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productivity

Overview of current action of DG CONNECT on Artificial intelligence

Lecture by Anne Bajart, Head of Sector for Robotics Industrial Development and Impact, Directorate‑General for Communications Networks, Content and Technology

Smart Building: Energy efficiency application

If the development of Smart Home is still awaited, the concept of Smart Buildings seems to attract the ecosystem aiming to replace the traditional building management system. Smart Building players work together to fight the lack of standardisation. Regulatory bodies try to encourage the adoption of Smart Building. And real estate developers are increasingly taking a key role in the adoption of the technology, attracted by the potential in terms of energy efficiency in the aim to increase the  value of properties.

Harnessing the economic benefits of Artificial Intelligence

The industry is unanimous: AI will change the world and be ubiquitous in tomorrow’s economy. AI major gains are likely to focus on productivity, efficiency, automation  and costs, enabling consumers and businesses to capitalise on the digital economy. However, companies that fail to recognise the advent of AI and respond to them by disrupting themselves, innovating and re-engineering their business models will, at best, lose their competitive advantage, and at worst, disappear.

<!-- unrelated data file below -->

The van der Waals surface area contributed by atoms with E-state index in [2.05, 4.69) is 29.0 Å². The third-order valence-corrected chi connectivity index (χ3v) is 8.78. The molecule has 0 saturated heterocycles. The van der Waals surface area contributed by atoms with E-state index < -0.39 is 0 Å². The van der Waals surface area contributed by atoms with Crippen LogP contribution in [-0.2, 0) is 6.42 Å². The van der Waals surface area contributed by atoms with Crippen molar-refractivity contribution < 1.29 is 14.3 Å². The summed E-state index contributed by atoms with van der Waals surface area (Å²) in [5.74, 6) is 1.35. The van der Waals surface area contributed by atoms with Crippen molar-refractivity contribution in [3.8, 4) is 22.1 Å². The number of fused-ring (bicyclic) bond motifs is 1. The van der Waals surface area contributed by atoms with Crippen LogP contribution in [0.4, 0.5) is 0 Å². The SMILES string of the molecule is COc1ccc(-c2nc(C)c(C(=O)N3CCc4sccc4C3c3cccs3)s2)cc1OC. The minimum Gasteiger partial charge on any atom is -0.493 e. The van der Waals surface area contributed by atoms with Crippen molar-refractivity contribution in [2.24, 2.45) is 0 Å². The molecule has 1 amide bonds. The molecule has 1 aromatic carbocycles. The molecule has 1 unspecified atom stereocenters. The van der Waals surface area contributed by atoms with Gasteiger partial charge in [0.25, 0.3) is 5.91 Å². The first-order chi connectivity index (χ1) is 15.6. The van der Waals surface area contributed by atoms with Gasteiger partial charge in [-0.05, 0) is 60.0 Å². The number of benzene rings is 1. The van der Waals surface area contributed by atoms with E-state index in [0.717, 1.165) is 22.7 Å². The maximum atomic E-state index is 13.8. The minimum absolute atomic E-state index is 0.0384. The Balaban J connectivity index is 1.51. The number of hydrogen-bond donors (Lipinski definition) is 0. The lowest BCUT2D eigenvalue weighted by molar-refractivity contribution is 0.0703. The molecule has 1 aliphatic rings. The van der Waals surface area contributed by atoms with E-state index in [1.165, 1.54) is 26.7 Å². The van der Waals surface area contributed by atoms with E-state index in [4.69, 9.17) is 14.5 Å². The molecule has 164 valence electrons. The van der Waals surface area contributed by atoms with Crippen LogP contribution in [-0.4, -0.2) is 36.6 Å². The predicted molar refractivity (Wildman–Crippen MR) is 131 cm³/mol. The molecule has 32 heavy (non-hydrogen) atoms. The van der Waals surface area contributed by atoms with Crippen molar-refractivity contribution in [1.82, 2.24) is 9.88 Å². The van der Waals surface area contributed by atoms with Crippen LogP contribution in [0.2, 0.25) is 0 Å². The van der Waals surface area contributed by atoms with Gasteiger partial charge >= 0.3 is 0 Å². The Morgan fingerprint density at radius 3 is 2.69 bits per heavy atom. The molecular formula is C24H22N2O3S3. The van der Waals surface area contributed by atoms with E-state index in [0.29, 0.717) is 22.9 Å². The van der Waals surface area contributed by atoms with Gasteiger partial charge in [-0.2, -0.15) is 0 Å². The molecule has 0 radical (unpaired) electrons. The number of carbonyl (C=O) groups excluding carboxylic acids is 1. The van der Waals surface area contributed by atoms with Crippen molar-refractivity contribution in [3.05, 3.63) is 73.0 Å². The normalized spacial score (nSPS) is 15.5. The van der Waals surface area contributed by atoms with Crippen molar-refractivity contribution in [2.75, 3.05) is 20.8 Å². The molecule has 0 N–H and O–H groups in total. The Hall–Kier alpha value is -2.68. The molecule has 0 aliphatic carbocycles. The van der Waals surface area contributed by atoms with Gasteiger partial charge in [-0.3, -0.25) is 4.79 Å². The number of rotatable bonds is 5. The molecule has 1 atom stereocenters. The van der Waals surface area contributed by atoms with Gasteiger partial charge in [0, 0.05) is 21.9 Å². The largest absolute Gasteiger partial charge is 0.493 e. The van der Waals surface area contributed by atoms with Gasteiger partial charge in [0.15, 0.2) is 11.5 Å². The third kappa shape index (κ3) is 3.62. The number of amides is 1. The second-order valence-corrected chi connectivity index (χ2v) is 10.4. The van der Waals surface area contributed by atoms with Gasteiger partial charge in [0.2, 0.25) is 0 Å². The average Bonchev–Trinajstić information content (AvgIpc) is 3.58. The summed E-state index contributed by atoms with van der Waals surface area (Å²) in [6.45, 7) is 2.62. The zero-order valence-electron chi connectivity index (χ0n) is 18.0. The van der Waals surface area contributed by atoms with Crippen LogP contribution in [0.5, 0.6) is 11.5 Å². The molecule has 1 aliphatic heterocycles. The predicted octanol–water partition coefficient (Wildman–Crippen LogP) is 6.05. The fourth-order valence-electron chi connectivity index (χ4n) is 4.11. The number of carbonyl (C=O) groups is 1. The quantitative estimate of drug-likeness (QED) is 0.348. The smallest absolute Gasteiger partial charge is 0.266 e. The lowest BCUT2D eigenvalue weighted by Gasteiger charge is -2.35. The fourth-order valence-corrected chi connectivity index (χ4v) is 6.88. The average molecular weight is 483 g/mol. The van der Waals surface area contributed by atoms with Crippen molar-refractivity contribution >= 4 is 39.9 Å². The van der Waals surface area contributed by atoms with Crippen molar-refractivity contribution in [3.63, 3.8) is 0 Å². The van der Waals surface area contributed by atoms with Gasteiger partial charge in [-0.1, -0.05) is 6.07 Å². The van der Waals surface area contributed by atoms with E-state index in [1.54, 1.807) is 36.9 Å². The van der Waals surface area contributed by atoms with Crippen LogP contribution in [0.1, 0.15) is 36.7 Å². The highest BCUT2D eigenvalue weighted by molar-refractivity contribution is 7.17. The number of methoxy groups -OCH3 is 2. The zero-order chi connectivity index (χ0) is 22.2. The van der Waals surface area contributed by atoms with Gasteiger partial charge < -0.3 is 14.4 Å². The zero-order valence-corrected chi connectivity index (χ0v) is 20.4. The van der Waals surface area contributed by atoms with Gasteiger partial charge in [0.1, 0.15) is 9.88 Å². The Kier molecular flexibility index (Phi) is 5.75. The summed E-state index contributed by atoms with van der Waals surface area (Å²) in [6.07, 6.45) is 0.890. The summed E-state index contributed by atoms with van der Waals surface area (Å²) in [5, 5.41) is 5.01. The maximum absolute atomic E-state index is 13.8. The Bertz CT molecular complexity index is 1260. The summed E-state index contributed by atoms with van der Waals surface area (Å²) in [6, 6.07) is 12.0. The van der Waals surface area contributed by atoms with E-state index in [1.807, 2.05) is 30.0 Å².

Adoption of novel technologies across the automative value chain

Initially requiring a high level of manual labour, the automotive industry increasingly introduces robots into its production cycle and is currently boosting its integration of highly innovative smart technologies to further optimise its design and production process.

Mobile and mobility: new opportunities to improve customer engagement

Mobile technology and mobility drive new ways of working, improving productivity and sales performance. The technologies also give companies the opportunity to improve their customer relationship by increasing their interactions.

Bring Your Own Device: a major security concern

More and more businesses are introducing Bring Your Own Device (BYOD) programmes believing that they will increase productivity while reducing costs. Simultaneously mobile malware reveals to be one of the ten most common attack types making the corporate network vulnerable, and therefore requiring a stronger IT security system.

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